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Modern philosophy: An introduction and survey.

A&C Black, 2012. (ok)

(d) Phenomenology. Literally phenomenology' means the study of appearances, i.e. the study of the
world as it appears to consciousness. Appearances may be deceptive; they may also be revealing,
without being identical with the non-mental reality that is known through them. (Consider the face
in the picture: this is an appearance, which is genuinely and objectively there to the conscious
observer. But is it part of physical reality?) To understand the world as it appears is certainly part of
the task of philosophy: the most important things in life (goodness, beauty, love and meaning) are
grounded in appearance. For the phenomenologists, however, appearances are the pn'mary subjectmatter of philosophy. And since appearances are dependent on the subject who observes them,
phenomenology involves a study of consciousness itself. So argued Edmund Husserl, the Moravian
founder of the discipline, who wrote during the early decades of this century. (The term
phenomenology was introduced in the eighteenth century by the mathematician J. H. Lambert, and
was also used by Hegel to describe the general theory of consciousness.)
According to Husserl, the aim of philosophy is to study the contents of consciousness, seen from the
point of view of the subject. Although philosophy must begin from a study of consciousness,
however, it does not, according to Husserl, end there. On the contrary, it has another and more
ambitious goal, which is to understand the essences of things. We understand the world because
we bring it under concepts, and each concept presents an essence: the essence of man, of matter, of
unicorns, and so on. These essences are not discovered by scientific inquiry and experiment, which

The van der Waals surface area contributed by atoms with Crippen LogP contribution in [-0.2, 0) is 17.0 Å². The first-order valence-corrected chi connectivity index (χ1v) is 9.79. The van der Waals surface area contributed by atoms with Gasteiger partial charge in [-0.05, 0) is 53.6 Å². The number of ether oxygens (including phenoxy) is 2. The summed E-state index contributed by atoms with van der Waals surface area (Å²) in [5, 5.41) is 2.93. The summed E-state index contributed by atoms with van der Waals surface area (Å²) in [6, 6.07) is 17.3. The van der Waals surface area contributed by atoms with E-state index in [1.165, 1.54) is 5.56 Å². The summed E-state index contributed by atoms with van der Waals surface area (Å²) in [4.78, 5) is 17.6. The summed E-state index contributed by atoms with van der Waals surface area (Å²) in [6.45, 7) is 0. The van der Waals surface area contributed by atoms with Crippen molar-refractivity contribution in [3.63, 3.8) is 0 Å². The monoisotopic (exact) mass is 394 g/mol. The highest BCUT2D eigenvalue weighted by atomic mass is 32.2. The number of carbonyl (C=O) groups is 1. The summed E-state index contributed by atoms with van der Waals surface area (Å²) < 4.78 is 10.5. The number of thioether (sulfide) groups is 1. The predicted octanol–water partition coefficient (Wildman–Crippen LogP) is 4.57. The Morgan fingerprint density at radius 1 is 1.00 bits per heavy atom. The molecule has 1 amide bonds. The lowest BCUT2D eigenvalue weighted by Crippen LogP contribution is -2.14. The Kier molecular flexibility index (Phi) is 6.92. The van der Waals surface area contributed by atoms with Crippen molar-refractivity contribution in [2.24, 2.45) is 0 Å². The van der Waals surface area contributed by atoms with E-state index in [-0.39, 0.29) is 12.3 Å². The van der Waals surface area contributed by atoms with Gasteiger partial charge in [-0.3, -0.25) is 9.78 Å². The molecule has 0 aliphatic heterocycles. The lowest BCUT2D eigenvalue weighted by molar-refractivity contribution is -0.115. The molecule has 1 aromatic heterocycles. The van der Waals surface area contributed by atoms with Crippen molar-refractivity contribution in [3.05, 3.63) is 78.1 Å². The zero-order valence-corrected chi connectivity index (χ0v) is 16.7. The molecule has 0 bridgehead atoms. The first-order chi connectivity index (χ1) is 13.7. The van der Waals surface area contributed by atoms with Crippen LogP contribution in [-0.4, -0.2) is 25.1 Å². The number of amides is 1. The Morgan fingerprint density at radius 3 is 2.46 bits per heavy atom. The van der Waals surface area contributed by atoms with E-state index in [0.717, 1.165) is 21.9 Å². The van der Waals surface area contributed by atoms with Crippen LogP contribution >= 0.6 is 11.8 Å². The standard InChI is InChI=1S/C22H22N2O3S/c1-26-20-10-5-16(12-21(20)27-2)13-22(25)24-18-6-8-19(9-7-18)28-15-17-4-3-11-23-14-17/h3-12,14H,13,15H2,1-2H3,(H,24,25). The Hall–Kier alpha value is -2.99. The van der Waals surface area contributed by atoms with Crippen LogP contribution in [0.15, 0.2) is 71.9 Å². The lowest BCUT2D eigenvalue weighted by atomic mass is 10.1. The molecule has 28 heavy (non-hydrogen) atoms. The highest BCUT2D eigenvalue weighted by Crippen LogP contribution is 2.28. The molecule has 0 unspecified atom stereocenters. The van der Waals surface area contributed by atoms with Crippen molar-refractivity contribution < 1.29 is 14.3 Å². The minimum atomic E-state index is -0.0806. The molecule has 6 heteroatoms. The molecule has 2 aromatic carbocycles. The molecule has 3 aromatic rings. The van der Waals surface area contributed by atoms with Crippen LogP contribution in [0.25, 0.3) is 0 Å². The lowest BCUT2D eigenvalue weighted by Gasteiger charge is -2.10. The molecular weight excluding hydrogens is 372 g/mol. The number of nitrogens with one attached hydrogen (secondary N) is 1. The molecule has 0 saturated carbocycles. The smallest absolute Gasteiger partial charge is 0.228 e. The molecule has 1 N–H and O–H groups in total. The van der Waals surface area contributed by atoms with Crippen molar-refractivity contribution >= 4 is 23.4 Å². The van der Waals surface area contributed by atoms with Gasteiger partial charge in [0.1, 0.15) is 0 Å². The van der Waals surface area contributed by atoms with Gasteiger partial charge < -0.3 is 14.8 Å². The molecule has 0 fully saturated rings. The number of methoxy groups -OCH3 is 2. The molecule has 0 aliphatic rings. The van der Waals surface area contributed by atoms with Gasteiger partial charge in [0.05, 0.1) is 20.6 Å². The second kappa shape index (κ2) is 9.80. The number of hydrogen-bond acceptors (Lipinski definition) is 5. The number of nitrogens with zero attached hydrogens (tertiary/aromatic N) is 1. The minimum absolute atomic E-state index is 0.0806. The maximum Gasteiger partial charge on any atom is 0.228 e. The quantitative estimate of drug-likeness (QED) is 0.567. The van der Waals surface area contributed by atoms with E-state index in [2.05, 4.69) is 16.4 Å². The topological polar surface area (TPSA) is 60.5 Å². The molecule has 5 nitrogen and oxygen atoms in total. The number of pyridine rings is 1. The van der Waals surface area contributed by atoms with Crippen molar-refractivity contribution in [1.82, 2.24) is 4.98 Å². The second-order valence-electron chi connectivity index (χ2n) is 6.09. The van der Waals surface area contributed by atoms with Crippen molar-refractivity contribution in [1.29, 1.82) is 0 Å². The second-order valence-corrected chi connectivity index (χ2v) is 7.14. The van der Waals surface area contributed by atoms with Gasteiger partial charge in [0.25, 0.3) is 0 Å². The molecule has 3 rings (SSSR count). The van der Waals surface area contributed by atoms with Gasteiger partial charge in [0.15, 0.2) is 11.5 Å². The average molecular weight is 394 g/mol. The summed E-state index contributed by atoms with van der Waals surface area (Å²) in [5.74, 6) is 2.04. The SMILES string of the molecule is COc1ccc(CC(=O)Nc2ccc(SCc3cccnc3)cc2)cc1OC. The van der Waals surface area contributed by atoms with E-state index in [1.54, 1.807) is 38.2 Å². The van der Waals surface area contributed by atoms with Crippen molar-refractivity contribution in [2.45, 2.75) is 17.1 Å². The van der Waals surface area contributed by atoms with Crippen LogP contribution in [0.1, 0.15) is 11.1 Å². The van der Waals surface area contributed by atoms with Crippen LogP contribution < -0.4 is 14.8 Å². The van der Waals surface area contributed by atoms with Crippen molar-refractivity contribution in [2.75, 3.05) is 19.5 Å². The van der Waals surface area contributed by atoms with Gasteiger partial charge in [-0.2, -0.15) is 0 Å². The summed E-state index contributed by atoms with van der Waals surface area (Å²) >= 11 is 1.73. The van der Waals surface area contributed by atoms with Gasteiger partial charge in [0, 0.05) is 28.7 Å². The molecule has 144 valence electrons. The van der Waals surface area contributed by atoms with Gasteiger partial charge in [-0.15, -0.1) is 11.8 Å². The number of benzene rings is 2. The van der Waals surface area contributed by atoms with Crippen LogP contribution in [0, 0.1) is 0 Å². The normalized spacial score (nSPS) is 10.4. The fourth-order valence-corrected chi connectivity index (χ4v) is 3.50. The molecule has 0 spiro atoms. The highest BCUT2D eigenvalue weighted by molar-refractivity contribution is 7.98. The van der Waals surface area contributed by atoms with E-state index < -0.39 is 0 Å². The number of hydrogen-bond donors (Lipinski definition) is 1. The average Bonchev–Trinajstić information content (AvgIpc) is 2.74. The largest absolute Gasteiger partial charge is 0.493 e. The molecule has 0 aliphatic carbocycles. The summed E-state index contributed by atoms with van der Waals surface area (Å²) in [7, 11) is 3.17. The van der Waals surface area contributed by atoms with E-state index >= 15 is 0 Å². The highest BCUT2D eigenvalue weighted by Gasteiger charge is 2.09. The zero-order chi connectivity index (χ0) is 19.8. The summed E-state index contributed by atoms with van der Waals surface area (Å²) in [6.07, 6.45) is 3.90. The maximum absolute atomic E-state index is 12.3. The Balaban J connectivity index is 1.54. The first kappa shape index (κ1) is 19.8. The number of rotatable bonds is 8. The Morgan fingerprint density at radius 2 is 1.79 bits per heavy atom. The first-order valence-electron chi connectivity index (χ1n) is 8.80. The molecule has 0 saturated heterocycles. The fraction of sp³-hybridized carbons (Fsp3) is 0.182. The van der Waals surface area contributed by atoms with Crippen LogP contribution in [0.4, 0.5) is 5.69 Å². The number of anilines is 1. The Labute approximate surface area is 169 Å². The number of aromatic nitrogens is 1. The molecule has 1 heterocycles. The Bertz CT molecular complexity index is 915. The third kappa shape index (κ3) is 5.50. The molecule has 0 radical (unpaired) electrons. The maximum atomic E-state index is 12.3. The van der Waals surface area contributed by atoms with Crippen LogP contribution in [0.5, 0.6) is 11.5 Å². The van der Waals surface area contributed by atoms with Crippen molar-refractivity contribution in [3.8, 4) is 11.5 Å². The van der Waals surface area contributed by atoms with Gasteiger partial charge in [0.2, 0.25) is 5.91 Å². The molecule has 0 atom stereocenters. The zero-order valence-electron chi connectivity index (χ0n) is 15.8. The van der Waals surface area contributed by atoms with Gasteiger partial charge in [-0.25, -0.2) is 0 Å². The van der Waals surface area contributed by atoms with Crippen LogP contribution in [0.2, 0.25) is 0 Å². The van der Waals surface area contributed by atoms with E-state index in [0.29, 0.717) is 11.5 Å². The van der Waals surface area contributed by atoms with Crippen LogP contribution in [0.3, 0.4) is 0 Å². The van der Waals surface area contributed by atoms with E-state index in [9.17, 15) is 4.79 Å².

merely studies their instances. But they are revealed to, posited in', consciousness, where they
can be grasped by an intuition. The problem is to clear the mind of all the junk that prevents the
intuition from forming. Our minds are cluttered with beliefs about the contingent and the
inessential; we can approach essences, therefore, only if we bracket those beliefs, and study what
is left as the object of a pure inner awareness. The method of bracketing - also described as
phenomenological reduction - will be discussed in later chapters.
Phenomenology, like linguistic analysis, proposes meaning as its primary subject-matter. But it is
not the narrow species of meaning that resides in language; it is the meaning of life itself the
process whereby we relate to the world and make it our own. This explains the appeal of
phenomenology, especially to those who are looking for the answer to moral, aesthetic or religious
questions. On the other hand, phenomenology has never succeeded in justifying itself to its critics
satisfaction. In particular, it has never shown how a study of what is given to consciousness can
lead us to the essence of anything at all.
All of (a), (b), (c) and (d) suppose philosophy to be deeper than, and prior to, science. Moreover, on
all four views, philosophy leaves science as it is. Hence no scientific theory can prove or disprove a
philosophical theory. To understand why this is so, we need to explore an important distinction,
which will occupy us in later chapters: